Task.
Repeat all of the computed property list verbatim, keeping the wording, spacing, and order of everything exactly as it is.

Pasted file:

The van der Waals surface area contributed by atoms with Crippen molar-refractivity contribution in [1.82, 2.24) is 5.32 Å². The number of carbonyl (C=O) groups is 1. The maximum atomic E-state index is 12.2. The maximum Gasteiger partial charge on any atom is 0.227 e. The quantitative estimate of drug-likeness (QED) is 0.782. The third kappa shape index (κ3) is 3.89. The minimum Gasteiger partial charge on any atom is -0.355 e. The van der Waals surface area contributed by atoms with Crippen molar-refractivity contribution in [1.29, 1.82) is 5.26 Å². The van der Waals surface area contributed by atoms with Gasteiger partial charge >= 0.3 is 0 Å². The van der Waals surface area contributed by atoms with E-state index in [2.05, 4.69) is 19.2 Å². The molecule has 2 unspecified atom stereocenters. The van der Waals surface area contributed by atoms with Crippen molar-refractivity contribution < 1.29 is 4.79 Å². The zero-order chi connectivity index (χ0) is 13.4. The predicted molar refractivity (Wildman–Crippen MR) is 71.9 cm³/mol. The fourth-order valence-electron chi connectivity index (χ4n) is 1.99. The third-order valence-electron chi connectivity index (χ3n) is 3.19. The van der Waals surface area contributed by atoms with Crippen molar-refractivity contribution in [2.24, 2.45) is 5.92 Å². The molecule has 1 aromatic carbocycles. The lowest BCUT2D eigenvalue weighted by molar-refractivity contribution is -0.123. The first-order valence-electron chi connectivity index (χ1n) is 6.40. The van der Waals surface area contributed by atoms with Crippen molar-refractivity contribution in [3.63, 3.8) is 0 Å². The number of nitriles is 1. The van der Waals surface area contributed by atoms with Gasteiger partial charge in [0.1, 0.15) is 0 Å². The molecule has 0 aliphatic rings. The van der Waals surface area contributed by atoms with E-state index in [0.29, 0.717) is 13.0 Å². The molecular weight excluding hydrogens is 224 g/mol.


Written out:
The van der Waals surface area contributed by atoms with Crippen molar-refractivity contribution in [1.82, 2.24) is 5.32 Å². The number of carbonyl (C=O) groups is 1. The maximum atomic E-state index is 12.2. The maximum Gasteiger partial charge on any atom is 0.227 e. The quantitative estimate of drug-likeness (QED) is 0.782. The third kappa shape index (κ3) is 3.89. The minimum Gasteiger partial charge on any atom is -0.355 e. The van der Waals surface area contributed by atoms with Crippen molar-refractivity contribution in [1.29, 1.82) is 5.26 Å². The van der Waals surface area contributed by atoms with Gasteiger partial charge >= 0.3 is 0 Å². The van der Waals surface area contributed by atoms with E-state index in [2.05, 4.69) is 19.2 Å². The molecule has 2 unspecified atom stereocenters. The van der Waals surface area contributed by atoms with Crippen molar-refractivity contribution < 1.29 is 4.79 Å². The zero-order chi connectivity index (χ0) is 13.4. The predicted molar refractivity (Wildman–Crippen MR) is 71.9 cm³/mol. The fourth-order valence-electron chi connectivity index (χ4n) is 1.99. The third-order valence-electron chi connectivity index (χ3n) is 3.19. The van der Waals surface area contributed by atoms with Crippen molar-refractivity contribution in [2.24, 2.45) is 5.92 Å². The molecule has 1 aromatic carbocycles. The lowest BCUT2D eigenvalue weighted by molar-refractivity contribution is -0.123. The first-order valence-electron chi connectivity index (χ1n) is 6.40. The van der Waals surface area contributed by atoms with Crippen molar-refractivity contribution in [3.63, 3.8) is 0 Å². The number of nitriles is 1. The van der Waals surface area contributed by atoms with Gasteiger partial charge in [0.1, 0.15) is 0 Å². The molecule has 0 aliphatic rings. The van der Waals surface area contributed by atoms with E-state index in [0.29, 0.717) is 13.0 Å². The molecular weight excluding hydrogens is 224 g/mol.